Wednesday, September 21, 2016

Why I Wrote Winter

Last summer, I wrote the rough draft of Winter in about 10 weeks. At that point in my career, I'd signed contracts with Samhain Publishing to release the first three books in the Crow Creek series over a period of eight months. I was excited and couldn't crank out the pages fast enough. The first draft wrapped shy of 90,000 words (I've since trimmed some 5,000 off the total). If you've followed my career at all, you know that my deal with Samhain fell to shit. They downsized their company, threatened to close their doors, announced their resurrection, threatened to close again, and I don't have any idea where they stand now. They reverted my rights, however; so I restored Crow Creek and Queensboro with Gold Avenue Press and await the release of Winter. I've been out of the author game for 18 months, so trying to regenerate interest in my work has proved daunting.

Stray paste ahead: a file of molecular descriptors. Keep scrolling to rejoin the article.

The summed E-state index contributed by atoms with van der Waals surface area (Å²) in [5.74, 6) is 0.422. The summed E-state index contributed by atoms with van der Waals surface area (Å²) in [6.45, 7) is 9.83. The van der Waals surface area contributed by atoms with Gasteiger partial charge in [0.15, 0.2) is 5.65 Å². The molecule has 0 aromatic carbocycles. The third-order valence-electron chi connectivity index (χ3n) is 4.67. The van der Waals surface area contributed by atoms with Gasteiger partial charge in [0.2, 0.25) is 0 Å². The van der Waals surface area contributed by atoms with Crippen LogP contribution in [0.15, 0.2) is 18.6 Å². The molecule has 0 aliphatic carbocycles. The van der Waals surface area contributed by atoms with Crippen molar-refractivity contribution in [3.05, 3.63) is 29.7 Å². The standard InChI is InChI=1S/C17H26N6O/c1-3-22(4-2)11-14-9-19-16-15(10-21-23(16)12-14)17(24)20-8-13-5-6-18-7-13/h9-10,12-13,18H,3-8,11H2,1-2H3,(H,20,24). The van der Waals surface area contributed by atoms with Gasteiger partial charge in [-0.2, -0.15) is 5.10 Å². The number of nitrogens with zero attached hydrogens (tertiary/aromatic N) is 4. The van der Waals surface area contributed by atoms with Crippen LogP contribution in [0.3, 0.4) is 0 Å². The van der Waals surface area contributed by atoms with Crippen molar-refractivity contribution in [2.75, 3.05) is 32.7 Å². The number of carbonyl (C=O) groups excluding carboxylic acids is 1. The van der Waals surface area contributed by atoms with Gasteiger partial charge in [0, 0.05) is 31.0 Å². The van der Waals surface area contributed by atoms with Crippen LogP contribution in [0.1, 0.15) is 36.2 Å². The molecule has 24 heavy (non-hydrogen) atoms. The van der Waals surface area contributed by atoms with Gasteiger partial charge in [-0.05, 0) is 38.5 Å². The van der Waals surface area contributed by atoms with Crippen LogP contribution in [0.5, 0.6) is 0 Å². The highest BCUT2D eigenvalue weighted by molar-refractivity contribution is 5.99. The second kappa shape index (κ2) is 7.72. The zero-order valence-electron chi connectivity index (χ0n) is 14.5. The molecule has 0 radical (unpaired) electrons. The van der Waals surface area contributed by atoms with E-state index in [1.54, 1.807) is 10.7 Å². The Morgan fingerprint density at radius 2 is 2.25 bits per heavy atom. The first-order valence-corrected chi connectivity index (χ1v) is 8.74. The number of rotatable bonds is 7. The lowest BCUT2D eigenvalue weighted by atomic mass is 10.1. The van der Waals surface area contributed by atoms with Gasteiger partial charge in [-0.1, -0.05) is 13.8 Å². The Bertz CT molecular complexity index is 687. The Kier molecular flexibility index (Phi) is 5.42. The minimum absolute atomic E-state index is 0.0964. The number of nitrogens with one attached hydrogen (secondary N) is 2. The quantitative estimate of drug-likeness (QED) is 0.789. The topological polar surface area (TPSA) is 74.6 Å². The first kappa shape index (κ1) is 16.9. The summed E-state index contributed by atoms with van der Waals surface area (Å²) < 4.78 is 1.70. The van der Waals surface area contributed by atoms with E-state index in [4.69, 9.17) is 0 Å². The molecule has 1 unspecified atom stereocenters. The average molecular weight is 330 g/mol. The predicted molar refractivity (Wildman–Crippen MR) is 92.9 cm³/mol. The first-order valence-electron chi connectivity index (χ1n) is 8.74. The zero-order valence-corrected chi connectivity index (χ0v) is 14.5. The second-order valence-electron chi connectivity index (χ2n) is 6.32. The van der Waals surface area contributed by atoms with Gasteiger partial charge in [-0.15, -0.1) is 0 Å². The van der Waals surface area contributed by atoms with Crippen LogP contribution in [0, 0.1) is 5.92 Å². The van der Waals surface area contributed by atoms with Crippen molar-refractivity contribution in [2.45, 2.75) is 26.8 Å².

Anyway, as the presidential election gained momentum last year, I watched the rise of the candidates and assumed Jeb Bush and Hillary Clinton would win the nominations. I thought for sure we'd see a rematch of the 1992 election, only with different family representatives and a bigger, crazier billionaire as the third-party candidate (sorry Ross Perot, but the Donald trumps you). Things didn't turn out exactly as I expected (what the fuck happened, Jeb?), but I think the novel's premise still holds water. I have concerns about the concept of an American royal family and political nepotism. The Kennedys are probably the most recent example of an elite American dynasty, so I knew when I drafted the book that I wanted to connect the Kennedys with the absurdity of the current presidential election and my fictional Crow Creek universe.

Enter the Goldsboro bombs.